A lady I met volunteers with two environmental organisations, located on opposite sides of a road. One organisation is community run, the other is a local government run. In the community organisation, volunteers use all the machinery and equipment (there are no paid staff), but only once they have been properly recruited and trained. In the local government project volunteers are not allowed to use the machines and equipment because it is deemed too risky – only the paid staff can use it. It doesn’t matter if they are trained and qualified to use the kit from the organisation across the road (and many people volunteer for both groups), because they are unpaid their use of the machinery is too much of a risk.

Three lessons this story teaches us

  1. Organisations often assume volunteers are a risk because they are volunteers. If someone does not get paid it does not mean they are less competent. Pay, and how much someone is paid, is not a determinant of competence.
  2. Organisations often assume volunteers are a risk because of ignorance about good volunteer management practice. Competent Volunteer Managers recruit the right people for the role, equip them with the training, skills and tools to do the job properly and safely, and regularly check in to make sure everything was going OK. They manage risk.
  3. Organisations miss out on a huge pool of talent, ideas and resources to fulfil their missions if they practice risk avoidance. Not allowing volunteers to do something because there might be a risk is not the same as being cautious and taking steps to minimise that risk.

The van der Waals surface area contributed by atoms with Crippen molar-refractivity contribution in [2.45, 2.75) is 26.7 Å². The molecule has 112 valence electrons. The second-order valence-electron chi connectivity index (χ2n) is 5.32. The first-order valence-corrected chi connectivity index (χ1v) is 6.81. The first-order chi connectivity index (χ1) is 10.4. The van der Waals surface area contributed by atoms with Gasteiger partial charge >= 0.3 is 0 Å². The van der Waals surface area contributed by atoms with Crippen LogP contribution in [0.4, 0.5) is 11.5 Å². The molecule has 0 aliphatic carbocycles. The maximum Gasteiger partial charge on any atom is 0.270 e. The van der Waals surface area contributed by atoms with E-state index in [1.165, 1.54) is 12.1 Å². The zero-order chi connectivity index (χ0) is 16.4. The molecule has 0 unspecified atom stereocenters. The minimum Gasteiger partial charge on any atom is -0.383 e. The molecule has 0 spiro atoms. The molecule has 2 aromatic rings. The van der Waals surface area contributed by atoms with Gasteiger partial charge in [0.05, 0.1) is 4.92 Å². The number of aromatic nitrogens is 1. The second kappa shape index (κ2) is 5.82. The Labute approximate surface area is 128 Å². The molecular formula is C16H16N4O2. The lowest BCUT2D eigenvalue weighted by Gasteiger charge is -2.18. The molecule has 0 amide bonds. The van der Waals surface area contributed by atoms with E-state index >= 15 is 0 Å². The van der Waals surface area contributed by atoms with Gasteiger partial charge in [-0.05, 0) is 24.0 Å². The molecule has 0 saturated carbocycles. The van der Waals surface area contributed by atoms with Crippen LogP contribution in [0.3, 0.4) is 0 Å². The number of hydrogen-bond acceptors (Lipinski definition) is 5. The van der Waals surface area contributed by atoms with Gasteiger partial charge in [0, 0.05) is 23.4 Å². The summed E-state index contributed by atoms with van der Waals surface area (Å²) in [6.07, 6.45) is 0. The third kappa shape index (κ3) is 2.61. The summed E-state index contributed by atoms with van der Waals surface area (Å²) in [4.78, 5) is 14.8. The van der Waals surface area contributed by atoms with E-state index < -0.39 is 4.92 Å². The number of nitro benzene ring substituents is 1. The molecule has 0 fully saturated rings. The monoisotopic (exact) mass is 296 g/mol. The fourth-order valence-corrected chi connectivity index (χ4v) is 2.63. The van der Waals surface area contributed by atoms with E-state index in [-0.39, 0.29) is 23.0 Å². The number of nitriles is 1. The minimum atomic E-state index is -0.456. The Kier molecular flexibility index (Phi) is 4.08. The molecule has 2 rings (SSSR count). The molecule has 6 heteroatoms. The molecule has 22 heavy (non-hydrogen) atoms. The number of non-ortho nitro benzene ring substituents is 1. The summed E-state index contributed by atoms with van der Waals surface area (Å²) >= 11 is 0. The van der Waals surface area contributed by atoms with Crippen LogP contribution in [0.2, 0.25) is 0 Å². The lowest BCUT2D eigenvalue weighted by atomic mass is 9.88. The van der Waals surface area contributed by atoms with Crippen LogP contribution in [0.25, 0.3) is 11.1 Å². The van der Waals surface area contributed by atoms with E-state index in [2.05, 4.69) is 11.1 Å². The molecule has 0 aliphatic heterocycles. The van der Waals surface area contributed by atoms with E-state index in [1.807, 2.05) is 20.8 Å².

Leaders of volunteers need to speak out

Of course, not every organisation thinks this way, but many do. I passionately believe that if we lead and manage volunteers then need to advocate more forcefully to overcome such ignorance and prejudice towards volunteers.

An example from Australia

Last year I had a workshop participant explain that her organisation wouldn’t let volunteers do a certain role because they can’t get insurance for it. I urged her to go back to the organisation and explain that insurance is not risk management. Insurance provides a pay out if risk management fails.

I urged them to go back and lobby for some proper risk management to take place, asking questions like:

  • How big a risk would it be for a volunteer to do that role?
  • What might happen if things go wrong?
  • How likely is that?
  • What could they do to reduce the likelihood?
  • Are they comfortable with the retained, net risk?

The point being that the organisation could probably secure insurance cover if it could demonstrate good risk management. Not doing so actually revealed a resistance to engaging volunteers – insurance was just the excuse.

Would you make such an argument in your organisation?

Risk is something to embrace

Looking back history we can see the huge societal changes that have come about because volunteers took a risk. For example, one hundred years ago women in the UK gained the right to vote because many people took huge risks volunteering to fight for that right. Today, volunteers serve in risky situations and save lives doing so – look at lifeboat crews, mountain rescue teams and volunteer firefighters across the globe, to name just three examples.

We need to learn to love risk, to embrace it as a marker of the potential for the world to be changed.

We need to help our organisation rediscover their pioneering, life changing, world shaking possibilities.

The potential of those who give time to transform the world is too great for us to stay silent.